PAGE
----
Almond cake – gluten free

5 eggs

125 gr caster sugar

125 gr unsalted butter (melted and left to cool on a room temperature)

150 gr almond meal

1 1/2 teaspoon almond essence

pinch of salt

Heat oven to 180 C. Grease and line with baking paper 22cm round tin.

If you don’t use almond meal, the one you can buy at the markets you can grind the blanched (also can be both at the supermarkets) or unblanched ones until very fine.

Separate the yolks from the whites and place them in two bowls. In the one with the egg yolks add the sugar and beat 3-5 minutes or until very pale and light. Add the butter and beat until all combined. Reduce the speed of your mixer and add almond essence and almond meal. Mix until all incorporated.

Add sea salt in the bowl with the egg whites and beat for 4-5 minutes or until egg whites are stiff and glossy. Combine two mixtures by adding the egg whites to the other mix, mixing gently with a spatula so you don’t lose the air from the egg whites.

Pour into the greased and lined tin and bake for 45-50 minutes to until cake tester comes out clean.

Cool on a cooling rack and dust with powdered sugar before serving.

Polenta pound cake with strawberry jam glazing

Sometimes the words are not enough, you just have to bake a cake! Nonetheless, I would like to add a word or two – as I always do. This year has been amazing for me. There are a few reasons, but the one I am particularly proud of is this space and me being brave (and persistent) enough to make the start. I should really stop here and save a word or two for my end of a first year in blogging post, as I plan to achieve that, but the end of the year makes me reflecting on a few things. Plus, besides celebrating the end of the year and start of the new one, I get to celebrate my birthday as well, so one calendar year means literally one personal year to me.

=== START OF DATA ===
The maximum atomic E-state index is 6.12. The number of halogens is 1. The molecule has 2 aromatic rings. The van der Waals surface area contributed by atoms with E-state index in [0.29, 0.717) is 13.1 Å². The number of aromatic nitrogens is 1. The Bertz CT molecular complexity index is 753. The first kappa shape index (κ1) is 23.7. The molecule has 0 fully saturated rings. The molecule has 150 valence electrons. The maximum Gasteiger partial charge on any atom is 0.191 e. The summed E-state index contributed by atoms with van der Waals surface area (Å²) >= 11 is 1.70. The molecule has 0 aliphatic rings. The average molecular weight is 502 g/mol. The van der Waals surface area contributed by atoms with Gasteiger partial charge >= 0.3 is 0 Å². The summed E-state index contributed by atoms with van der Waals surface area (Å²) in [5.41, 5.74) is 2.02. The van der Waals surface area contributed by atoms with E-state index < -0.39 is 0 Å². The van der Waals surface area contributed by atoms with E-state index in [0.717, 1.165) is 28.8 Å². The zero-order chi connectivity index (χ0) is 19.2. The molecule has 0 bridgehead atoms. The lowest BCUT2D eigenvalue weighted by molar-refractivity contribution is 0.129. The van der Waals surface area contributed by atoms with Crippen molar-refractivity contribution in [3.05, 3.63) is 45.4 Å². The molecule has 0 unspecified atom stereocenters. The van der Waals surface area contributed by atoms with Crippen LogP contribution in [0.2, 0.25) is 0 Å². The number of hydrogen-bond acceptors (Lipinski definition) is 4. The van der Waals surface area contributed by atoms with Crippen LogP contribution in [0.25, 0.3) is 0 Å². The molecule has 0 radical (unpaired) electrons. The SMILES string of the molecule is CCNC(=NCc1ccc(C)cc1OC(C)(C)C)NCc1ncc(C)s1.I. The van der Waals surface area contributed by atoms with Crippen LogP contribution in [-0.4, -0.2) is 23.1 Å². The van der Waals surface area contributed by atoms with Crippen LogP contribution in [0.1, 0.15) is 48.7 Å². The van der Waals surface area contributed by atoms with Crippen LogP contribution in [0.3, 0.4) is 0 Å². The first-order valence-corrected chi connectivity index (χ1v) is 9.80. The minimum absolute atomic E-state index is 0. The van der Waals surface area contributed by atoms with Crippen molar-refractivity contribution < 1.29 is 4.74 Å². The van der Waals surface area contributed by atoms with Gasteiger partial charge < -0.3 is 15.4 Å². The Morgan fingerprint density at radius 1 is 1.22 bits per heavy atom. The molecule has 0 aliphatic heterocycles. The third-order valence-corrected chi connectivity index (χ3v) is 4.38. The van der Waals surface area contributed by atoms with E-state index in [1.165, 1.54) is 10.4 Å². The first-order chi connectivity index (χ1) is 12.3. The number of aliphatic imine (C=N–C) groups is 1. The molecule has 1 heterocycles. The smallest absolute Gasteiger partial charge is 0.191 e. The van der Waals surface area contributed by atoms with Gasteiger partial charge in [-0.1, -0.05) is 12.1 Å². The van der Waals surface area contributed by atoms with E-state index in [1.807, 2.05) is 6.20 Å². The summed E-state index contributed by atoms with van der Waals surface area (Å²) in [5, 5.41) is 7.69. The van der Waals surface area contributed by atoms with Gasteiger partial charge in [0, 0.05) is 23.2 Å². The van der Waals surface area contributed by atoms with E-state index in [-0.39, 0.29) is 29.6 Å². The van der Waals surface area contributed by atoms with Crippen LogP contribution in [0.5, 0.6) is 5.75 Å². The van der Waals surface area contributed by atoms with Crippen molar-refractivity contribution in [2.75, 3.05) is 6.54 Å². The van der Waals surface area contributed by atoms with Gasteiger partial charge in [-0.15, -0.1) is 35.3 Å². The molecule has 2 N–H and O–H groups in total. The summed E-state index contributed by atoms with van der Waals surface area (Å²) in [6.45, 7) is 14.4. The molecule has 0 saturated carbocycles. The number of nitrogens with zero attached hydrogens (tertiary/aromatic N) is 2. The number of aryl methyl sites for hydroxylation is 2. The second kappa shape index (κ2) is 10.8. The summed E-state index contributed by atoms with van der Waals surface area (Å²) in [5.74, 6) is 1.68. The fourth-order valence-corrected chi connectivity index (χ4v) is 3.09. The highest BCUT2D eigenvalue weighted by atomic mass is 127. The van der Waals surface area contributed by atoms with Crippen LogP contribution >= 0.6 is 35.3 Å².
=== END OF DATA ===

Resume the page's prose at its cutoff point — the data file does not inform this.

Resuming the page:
Yes, I am almost a Christmas baby – you can guess how many times I’ve heard that one before. I’ll just add regarding the timing, the only stressful part for me (when I was little) was getting enough presents for all the occasions – which I did, so no harm done. Nowadays I am happy to go out for a dinner with my husband or host a dinner party at our place, that is all – oh and maybe a small and thoughtful present.

Of course, there is always a cake. I’ve mentioned earlier that since I remembered we had a chocolate cake, Sacher, in particular, for all our birthday parties. This time, I’ve decided that it has been a precedent long enough and it is time for a change. Luckily I am the main baker in the house so voilà this time on the menu is – polenta pound cake.

Polenta pound cake 

150 gr maize flour

30 gr polenta

60 gr rice flour

60 gr semolina

1 teaspoon aluminium free baking powder

150 ml milk (add juice of half lemon before pour into a mixture)

120 ml olive oil

3 eggs

180 gr raw sugar

1 lemon zest


100 gr strawberry jam

250 gr powdered sugar

juice of half lemon

Heat oven to 180C.

In a medium size bowl pulse eggs with sugar until pale. Add milk, olive oil, lemon zest and pulse again. Add flours and baking powder and mix until loose all lumps. Pour into a greased 6″ round tin  and bake for 40 minutes or until cake sticker comes out dry.

Cool onto a cooling rack until completely cool, then spread strawberry jam on the top (if jam is too thick add a drop of water to make it thinner).

Mix powdered sugar with a few drops of lemon juice until reach desired thickness and ice the cake.